The answer to that question has gone through several phases in my lifetime. When I was a kid, bad guys were shot dead left and right, and nobody gave them a second thought. Then we got into the idea of rehabilitation, and bad guys were arrested and led away with "Book 'em, Dano" or something similar. When cop/sleuths' personalities began to enter into fiction, we had to deal with the fact that they FELT like killing the really bad guys. For a while there, it became pretty common for the bad guy (or girl, this was the awakening of women's lib) to off himself. You'd see him eyeing the cliff, the building edge, or the ground below the platform and know that he was going to do the Right Thing and jump. These suicidal thugs came along when many people lacked faith in our prison/court system. Arrest wasn't enough to satifsy reader/viewer sensibilities, but it saved the hero from becoming as bad as his object.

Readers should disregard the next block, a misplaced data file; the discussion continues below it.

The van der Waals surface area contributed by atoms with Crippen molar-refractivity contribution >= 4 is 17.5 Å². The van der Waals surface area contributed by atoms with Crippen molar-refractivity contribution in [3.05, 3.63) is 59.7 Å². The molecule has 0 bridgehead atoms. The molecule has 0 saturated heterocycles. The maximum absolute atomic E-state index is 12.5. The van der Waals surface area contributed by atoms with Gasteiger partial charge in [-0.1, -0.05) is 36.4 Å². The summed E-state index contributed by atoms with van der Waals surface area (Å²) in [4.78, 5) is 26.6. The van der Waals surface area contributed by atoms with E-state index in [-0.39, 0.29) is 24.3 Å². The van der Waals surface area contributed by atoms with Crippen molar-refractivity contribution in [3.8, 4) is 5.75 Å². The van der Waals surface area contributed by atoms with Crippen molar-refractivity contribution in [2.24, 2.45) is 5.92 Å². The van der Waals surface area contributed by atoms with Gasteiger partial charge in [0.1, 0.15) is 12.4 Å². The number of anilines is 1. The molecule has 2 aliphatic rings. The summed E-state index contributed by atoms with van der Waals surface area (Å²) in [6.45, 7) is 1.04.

The whole "Don't do it, Jim; he's not worth it" era was fun, too. The hero ALMOST took his revenge by killing the very deserving bad guy, but a friend or coworker intervened to keep him on the side of Right.
So the question for writers of crime fiction remains: who deserves to die, who has the right to make the judgment, and what happens after that judgment is made?
LAW & ORDER has had a long run with following crimes from perpetration to adjudication, and audiences seem satisfied with the occasional bad guy who works the system and gets away as long as most are exposed and punished. Other shows, like CSI and NCIS, make the assumption that catching the crook well and completely is good enough to "put him away" and make us all safer. We even have guys like Dexter, who is allowed to kill and get away with it because he does it in a good cause. (You're supposed to ignore the fact that he gets a real kick out of it.)
The nice thing about today's array of sub-genres in crime writing is that you can find your own favorites and stick with them. You want the bad guy stomped to death by hard-soled shoes? It's out there. You want him arrested and put into a high-security cell with 24-hour monitoring? Got it. And if you like, even occasionally, for the bad guy to prevail, that's available too. I bet those noir novels are really popular in prison libraries.